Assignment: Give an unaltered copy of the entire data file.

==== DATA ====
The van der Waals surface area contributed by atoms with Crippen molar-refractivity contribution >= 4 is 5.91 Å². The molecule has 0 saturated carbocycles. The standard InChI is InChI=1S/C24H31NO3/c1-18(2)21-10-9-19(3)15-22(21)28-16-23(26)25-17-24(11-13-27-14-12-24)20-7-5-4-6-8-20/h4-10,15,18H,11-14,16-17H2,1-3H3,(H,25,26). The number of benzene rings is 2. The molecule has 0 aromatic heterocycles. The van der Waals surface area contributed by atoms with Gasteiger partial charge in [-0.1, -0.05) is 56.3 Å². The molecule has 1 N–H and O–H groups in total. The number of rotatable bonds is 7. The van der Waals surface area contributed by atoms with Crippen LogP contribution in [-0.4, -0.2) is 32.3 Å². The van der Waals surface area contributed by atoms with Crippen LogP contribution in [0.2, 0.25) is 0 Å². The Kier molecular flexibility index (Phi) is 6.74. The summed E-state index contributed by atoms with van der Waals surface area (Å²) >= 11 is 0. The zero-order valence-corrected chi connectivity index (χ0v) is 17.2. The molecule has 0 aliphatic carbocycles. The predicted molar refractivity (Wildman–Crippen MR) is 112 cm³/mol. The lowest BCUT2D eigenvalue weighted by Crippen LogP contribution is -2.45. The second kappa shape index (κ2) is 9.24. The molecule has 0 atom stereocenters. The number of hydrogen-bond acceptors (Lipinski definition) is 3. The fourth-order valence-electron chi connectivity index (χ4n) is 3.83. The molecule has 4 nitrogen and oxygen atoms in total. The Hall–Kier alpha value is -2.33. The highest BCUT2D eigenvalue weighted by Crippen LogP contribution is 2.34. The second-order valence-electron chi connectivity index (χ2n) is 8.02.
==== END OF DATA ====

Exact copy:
The van der Waals surface area contributed by atoms with Crippen molar-refractivity contribution >= 4 is 5.91 Å². The molecule has 0 saturated carbocycles. The standard InChI is InChI=1S/C24H31NO3/c1-18(2)21-10-9-19(3)15-22(21)28-16-23(26)25-17-24(11-13-27-14-12-24)20-7-5-4-6-8-20/h4-10,15,18H,11-14,16-17H2,1-3H3,(H,25,26). The number of benzene rings is 2. The molecule has 0 aromatic heterocycles. The van der Waals surface area contributed by atoms with Gasteiger partial charge in [-0.1, -0.05) is 56.3 Å². The molecule has 1 N–H and O–H groups in total. The number of rotatable bonds is 7. The van der Waals surface area contributed by atoms with Crippen LogP contribution in [-0.4, -0.2) is 32.3 Å². The van der Waals surface area contributed by atoms with Crippen LogP contribution in [0.2, 0.25) is 0 Å². The Kier molecular flexibility index (Phi) is 6.74. The summed E-state index contributed by atoms with van der Waals surface area (Å²) >= 11 is 0. The zero-order valence-corrected chi connectivity index (χ0v) is 17.2. The molecule has 0 aliphatic carbocycles. The predicted molar refractivity (Wildman–Crippen MR) is 112 cm³/mol. The lowest BCUT2D eigenvalue weighted by Crippen LogP contribution is -2.45. The second kappa shape index (κ2) is 9.24. The molecule has 0 atom stereocenters. The number of hydrogen-bond acceptors (Lipinski definition) is 3. The fourth-order valence-electron chi connectivity index (χ4n) is 3.83. The molecule has 4 nitrogen and oxygen atoms in total. The Hall–Kier alpha value is -2.33. The highest BCUT2D eigenvalue weighted by Crippen LogP contribution is 2.34. The second-order valence-electron chi connectivity index (χ2n) is 8.02.